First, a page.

Long cycles: Mulling a posting in Linkedin by Jeffrey Tian, on bean stocks in 25 year commodity cycle

25 Jan 2016: Mulling a posting in Linkedin by Jeffrey Tian, on bean stocks in 25 year commodity cycle

source: https://www.linkedin.com/pulse/does-anybody-do-super-long-term-commodity-cycle-analysis-jeffrey-tian?trk=hp-feed-article-title-publish

Editor's comments:

  • Thanks for sharing. It is great to see on a stock basis the long term c. 25 year cycle for commodity. 
  • I like to look and wonder (but never really taken time to analyse) current price against long term trend price trends. These have been mean reverting! But this is a rather historical perspective as you remain an observer of how long it takes to revert to trend. Maybe interesting to chart short vs long term price with standard deviation overlay (for equities, I think +/1 2 SDs was usually pretty interesting). 
  • In previous career, I spent time on equity market price indicators and looked at relative price of companies in different parts of the value chain (but price history often not long enough): commodity trading, production, consumer goods (e.g. Unilever, Mcdonald's - which is still really high) and the billionaire owners buying of property and paintings. 
  • On long cycle issues, a) the terms of trade trend against commodities was one of the things learned in development economics course - did biofuels and bankers/traders impact this indicator a lot? And/or can we see any positives from agro-tech from Monsanto etc? b) Now, it seems we have to cope with capacity build up in oil & gas + renewables thanks to low interest rates. c) At same time, what is future impact of "4th industrial revolution" going forward or is agro still the same?

4 July 2014: In researching commodity economics, the long cycles are often of interest. 

Editor's note: I was talking to a senior commodity economist last night on how far prices have reached above the mean; notably palm oil, well supported by crude oil prices (with the significant usage of palm biodiesel; it would be good to look at how many SDs above mean commodity prices are running right now). He also thought that the often cited USD70/barrel cost of production might be overstated (only some offshore new fields face such costs; and they would keep pumping if cashflow positive, no?). Just prior to the late 2000s run up, reports from onshore Canada and USA on shale gas (and fracking?) indicated costs in the mid-USD20s.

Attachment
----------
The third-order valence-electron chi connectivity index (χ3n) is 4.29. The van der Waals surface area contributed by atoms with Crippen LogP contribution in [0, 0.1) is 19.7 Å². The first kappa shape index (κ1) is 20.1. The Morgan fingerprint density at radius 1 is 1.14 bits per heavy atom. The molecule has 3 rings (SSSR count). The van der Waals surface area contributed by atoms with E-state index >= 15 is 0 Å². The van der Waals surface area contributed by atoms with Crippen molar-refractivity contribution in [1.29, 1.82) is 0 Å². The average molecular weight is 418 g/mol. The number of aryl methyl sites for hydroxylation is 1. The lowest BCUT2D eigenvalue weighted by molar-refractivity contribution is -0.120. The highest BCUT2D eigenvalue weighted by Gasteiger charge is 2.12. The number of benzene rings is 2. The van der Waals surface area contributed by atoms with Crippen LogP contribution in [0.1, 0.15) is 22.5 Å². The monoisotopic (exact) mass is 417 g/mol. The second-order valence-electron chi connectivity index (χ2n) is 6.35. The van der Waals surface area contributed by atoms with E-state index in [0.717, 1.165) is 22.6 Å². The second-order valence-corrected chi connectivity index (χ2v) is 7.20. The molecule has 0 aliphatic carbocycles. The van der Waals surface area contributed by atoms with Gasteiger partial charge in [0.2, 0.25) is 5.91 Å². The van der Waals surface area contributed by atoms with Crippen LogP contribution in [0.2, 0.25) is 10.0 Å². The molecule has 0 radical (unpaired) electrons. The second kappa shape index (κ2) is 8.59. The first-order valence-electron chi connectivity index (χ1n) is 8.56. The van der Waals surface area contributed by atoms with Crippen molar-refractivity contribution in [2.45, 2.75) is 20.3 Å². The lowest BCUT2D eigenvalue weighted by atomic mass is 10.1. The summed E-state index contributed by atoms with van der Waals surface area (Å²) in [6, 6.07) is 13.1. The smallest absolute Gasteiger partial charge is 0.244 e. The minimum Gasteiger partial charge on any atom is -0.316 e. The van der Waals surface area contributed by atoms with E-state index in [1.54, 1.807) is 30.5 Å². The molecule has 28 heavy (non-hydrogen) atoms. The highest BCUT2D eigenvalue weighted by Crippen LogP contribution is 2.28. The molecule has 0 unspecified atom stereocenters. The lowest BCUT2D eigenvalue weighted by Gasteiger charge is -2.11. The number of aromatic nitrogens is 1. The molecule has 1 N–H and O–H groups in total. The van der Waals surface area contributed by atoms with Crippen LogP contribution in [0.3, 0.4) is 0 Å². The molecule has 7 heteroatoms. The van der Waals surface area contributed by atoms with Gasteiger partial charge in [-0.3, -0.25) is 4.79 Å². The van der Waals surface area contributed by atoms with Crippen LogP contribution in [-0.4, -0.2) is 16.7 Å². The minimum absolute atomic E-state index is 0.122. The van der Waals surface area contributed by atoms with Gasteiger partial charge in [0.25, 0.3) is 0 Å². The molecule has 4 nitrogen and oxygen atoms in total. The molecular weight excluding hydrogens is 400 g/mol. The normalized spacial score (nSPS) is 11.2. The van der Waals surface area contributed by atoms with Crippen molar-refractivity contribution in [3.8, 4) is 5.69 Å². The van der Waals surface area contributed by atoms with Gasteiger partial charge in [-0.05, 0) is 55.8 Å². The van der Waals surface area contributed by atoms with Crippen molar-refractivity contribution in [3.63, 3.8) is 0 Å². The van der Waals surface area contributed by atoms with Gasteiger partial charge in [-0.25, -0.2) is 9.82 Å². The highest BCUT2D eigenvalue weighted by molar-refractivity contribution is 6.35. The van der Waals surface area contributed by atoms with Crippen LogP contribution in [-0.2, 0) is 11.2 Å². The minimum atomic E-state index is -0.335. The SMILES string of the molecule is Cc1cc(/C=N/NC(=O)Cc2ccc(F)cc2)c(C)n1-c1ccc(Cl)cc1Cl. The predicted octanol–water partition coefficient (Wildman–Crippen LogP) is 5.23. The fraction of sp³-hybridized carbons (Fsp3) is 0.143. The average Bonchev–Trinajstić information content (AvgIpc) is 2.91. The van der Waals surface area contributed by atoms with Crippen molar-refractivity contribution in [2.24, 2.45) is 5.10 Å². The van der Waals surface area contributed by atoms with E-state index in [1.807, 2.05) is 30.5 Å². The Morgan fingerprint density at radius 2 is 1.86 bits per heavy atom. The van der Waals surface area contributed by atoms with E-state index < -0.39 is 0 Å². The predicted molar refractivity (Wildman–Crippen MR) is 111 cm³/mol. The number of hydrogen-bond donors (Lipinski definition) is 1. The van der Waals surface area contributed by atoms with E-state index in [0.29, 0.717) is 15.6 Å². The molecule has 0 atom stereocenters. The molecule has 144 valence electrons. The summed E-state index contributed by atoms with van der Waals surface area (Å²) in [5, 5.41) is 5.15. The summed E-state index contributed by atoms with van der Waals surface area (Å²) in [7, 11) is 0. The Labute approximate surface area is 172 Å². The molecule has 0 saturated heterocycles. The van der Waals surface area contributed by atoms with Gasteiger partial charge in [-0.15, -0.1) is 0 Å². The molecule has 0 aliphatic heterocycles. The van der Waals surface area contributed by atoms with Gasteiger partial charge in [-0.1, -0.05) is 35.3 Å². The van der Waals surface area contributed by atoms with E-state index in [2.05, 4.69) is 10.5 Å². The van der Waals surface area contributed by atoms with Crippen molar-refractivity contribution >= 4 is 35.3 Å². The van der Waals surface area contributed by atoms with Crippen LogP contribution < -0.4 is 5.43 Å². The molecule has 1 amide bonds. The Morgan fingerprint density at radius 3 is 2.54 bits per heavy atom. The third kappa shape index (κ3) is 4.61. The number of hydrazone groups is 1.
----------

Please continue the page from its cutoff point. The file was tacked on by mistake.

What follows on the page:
What will happen when interest rates get off the floor? Here's macrotrends.net's LIBOR rates since the mid-1980s: http://www.macrotrends.net/1433/historical-libor-rates-chart

Here's a chart of oil prices from 1869-2011 (2010 prices) from wtrg.com:

100 year on gold and silver (Jan 2012 base): http://www.macrotrends.net/1333/gold-and-silver-prices-100-year-historical-chart

30 year charts here:
soybean oil: http://www.indexmundi.com/commodities/?commodity=soybean-oil&months=360
palm oil: http://www.indexmundi.com/commodities/?commodity=palm-oil&months=360
sugar: http://www.indexmundi.com/commodities/?commodity=sugar&months=360
rubber: http://www.indexmundi.com/commodities/?commodity=rubber&months=360

Talking about cycles, on the wealth-gap cycle, it appears we are back to the 1920s, a period of very buoyant market and commodity prices... The Richest Rich Are in a Class by Themselves By Peter Coy April 03, 2014; http://www.businessweek.com/articles/2014-04-03/top-tenth-of-1-percenters-reaps-all-the-riches#r=rss; The richest 0.1 percent of the American population has rebuilt its share of wealth back to where it was in the Roaring Twenties. And the richest 0.01 percent’s share has grown even more rapidly, quadrupling since the eve of the Reagan Revolution.... These figures come out of a clever analysis by economists Emmanuel Saez of the University of California at Berkeley and Gabriel Zucman of the London School of Economics, who is a visiting professor at Berkeley. The Internal Revenue Service asks about income, not wealth, which is the market value of real estate, stocks, bonds, and other assets. Saez and Zucman were able to deduce wealth by exploiting IRS data going back to when the federal income tax was instituted in 1913. They figured out how much property different strata of society owned by looking at the income that was generated by that property, such as dividends and capital gains.....